I was taking photos in the back yard jungle a couple days ago. The following planted/potted palms were ready for their closeups:
Syagrus schizophylla - The only Syagrus with spines, I think. Very slow growing compared to queens. I grew this specimen from seeds I found under a display at my local orange BB about 10 years ago. It was unfazed by fusarium wilt that destroyed all my queens, mules and Washy.
Ptychosperma sp - Solitary, skinny little palm with huge ruffled leaves. New leaves open bronze-y red, then turn dark green.
Chamaedorea ernesti-augusti - This species cannot tolerate my alkaline soil and dies within weeks of being planted. So, I grew these from seeds started 10 years ago and they live their lives in pots. Those stems are thinner than my forefinger.
Cyrtostachys renda, the Red Sealing Wax Palm (also known as the Lipstick Palm) , has the well-deserved reputation of not being able to grow 'en la tierra' in Southern Florida. Notoriously cold-sensitive,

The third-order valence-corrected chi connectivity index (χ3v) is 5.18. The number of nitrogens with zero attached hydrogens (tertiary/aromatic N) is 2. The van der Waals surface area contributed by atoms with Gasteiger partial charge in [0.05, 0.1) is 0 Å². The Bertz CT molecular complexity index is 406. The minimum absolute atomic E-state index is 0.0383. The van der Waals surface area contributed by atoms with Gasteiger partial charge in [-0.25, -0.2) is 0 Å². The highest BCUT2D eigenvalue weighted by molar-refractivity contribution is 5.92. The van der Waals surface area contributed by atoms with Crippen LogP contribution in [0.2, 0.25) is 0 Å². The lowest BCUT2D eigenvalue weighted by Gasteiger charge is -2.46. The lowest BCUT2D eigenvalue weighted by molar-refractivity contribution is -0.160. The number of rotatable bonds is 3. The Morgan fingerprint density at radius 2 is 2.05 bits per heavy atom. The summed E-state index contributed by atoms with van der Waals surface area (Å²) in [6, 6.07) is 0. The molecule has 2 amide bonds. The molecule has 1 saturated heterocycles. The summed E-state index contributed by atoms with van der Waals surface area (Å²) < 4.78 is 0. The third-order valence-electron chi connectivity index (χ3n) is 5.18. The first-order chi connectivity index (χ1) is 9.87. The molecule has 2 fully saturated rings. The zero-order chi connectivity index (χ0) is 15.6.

It can 'brown off' at 40 degrees F. Attached photograph shows a 10-year old plant doing quite well on Miami Beach. It has a western and southern exposure and is shielded from the north. There are two 'tall' trunks , reaching 10 feet (highest point). The palm has managed 46 degrees F with no damage. On the same evening, temperatures 1-2 miles inland (Coral Gables) were 42 degrees. South Florida has had a long streak (?15+ years) of mild winters. I can testify to knowing of fruiting breadfruit trees 25 feet high a mile from Biscayne Bay (something unthinkable 30 years ago), anecdotal evidence of climate change. Are other enthusiasts having success with the stunning Red Sealing Wax palm in Miami and environs? Just curious.
Driving back from San Antonio last weekend I was going through El Paso on I-10 and noticed a Taco Cabana. It is well known that this chain prefers to plant palms to add that tropical feel at their restaurant locations, but I was stunned when I examined more closely that there were three good-sized Queen Palms in the front hell-strip! Google maps shows these as being planted after the terribly cold vortex that slammed the region in February 2011. These were likely planted either later on in 2011 or in 2012. The December 2012 street view shows very young queen palms which grew greatly by 2015. Looks like they normally have the fronds singed in winter, although winter of 2019/2020 shows the fronds still quite green in February of 2020; and pretty good in 2019.
I'm not great at detecting the difference between mules and Queen palms. Perhaps someone can verify if they are indeed pure Queens as I suspect?
First time I've seen this
Supposed to be fast but not my experience